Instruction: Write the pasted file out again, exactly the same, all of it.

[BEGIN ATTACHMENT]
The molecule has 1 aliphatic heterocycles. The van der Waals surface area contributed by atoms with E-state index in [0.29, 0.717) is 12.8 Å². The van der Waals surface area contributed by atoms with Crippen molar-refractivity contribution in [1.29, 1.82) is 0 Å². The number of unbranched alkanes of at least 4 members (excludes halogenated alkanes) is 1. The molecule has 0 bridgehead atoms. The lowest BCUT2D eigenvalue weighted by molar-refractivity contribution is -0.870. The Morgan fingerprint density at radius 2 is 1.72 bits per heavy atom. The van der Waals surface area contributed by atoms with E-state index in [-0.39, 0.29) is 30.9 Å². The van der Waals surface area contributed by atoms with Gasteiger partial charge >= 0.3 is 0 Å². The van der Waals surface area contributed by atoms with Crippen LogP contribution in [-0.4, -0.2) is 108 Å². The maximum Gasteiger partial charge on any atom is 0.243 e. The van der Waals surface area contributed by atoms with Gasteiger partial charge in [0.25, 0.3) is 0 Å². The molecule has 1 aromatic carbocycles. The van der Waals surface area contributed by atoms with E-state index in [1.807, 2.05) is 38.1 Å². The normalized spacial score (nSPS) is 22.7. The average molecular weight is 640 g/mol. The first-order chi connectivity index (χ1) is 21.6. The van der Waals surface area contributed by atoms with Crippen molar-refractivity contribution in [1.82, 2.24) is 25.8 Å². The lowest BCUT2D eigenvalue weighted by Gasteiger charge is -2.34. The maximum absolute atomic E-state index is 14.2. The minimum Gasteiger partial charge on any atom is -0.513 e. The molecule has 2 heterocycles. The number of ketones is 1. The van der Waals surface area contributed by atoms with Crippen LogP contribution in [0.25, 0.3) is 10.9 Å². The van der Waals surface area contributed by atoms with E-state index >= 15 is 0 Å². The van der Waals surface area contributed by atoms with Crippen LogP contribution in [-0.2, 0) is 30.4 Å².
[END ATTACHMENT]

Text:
The molecule has 1 aliphatic heterocycles. The van der Waals surface area contributed by atoms with E-state index in [0.29, 0.717) is 12.8 Å². The van der Waals surface area contributed by atoms with Crippen molar-refractivity contribution in [1.29, 1.82) is 0 Å². The number of unbranched alkanes of at least 4 members (excludes halogenated alkanes) is 1. The molecule has 0 bridgehead atoms. The lowest BCUT2D eigenvalue weighted by molar-refractivity contribution is -0.870. The Morgan fingerprint density at radius 2 is 1.72 bits per heavy atom. The van der Waals surface area contributed by atoms with E-state index in [-0.39, 0.29) is 30.9 Å². The van der Waals surface area contributed by atoms with Gasteiger partial charge >= 0.3 is 0 Å². The van der Waals surface area contributed by atoms with Crippen LogP contribution in [-0.4, -0.2) is 108 Å². The maximum Gasteiger partial charge on any atom is 0.243 e. The van der Waals surface area contributed by atoms with Gasteiger partial charge in [0.25, 0.3) is 0 Å². The molecule has 1 aromatic carbocycles. The van der Waals surface area contributed by atoms with E-state index in [1.807, 2.05) is 38.1 Å². The normalized spacial score (nSPS) is 22.7. The average molecular weight is 640 g/mol. The first-order chi connectivity index (χ1) is 21.6. The van der Waals surface area contributed by atoms with Crippen molar-refractivity contribution in [1.82, 2.24) is 25.8 Å². The lowest BCUT2D eigenvalue weighted by Gasteiger charge is -2.34. The maximum absolute atomic E-state index is 14.2. The minimum Gasteiger partial charge on any atom is -0.513 e. The molecule has 2 heterocycles. The number of ketones is 1. The van der Waals surface area contributed by atoms with Crippen LogP contribution in [0.25, 0.3) is 10.9 Å². The van der Waals surface area contributed by atoms with E-state index >= 15 is 0 Å². The van der Waals surface area contributed by atoms with Crippen LogP contribution in [-0.2, 0) is 30.4 Å².